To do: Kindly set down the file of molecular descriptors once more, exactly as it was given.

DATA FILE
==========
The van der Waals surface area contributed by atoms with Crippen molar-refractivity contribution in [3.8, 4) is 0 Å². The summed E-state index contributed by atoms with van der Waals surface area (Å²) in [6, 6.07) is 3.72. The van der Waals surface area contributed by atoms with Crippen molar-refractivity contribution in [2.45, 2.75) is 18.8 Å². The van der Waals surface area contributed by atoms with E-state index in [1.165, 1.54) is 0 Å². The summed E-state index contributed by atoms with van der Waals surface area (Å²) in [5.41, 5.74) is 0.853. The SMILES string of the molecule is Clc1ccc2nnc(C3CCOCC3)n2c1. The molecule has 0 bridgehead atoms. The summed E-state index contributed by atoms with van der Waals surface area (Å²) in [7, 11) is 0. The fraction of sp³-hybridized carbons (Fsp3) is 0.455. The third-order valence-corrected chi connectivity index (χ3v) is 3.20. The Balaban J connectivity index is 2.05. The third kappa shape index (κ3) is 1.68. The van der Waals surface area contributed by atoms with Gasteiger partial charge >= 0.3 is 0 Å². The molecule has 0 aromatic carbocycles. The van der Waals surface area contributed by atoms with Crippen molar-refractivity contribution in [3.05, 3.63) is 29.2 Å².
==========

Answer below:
The van der Waals surface area contributed by atoms with Crippen molar-refractivity contribution in [3.8, 4) is 0 Å². The summed E-state index contributed by atoms with van der Waals surface area (Å²) in [6, 6.07) is 3.72. The van der Waals surface area contributed by atoms with Crippen molar-refractivity contribution in [2.45, 2.75) is 18.8 Å². The van der Waals surface area contributed by atoms with E-state index in [1.165, 1.54) is 0 Å². The summed E-state index contributed by atoms with van der Waals surface area (Å²) in [5.41, 5.74) is 0.853. The SMILES string of the molecule is Clc1ccc2nnc(C3CCOCC3)n2c1. The molecule has 0 bridgehead atoms. The summed E-state index contributed by atoms with van der Waals surface area (Å²) in [7, 11) is 0. The fraction of sp³-hybridized carbons (Fsp3) is 0.455. The third-order valence-corrected chi connectivity index (χ3v) is 3.20. The Balaban J connectivity index is 2.05. The third kappa shape index (κ3) is 1.68. The van der Waals surface area contributed by atoms with Gasteiger partial charge >= 0.3 is 0 Å². The molecule has 0 aromatic carbocycles. The van der Waals surface area contributed by atoms with Crippen molar-refractivity contribution in [3.05, 3.63) is 29.2 Å².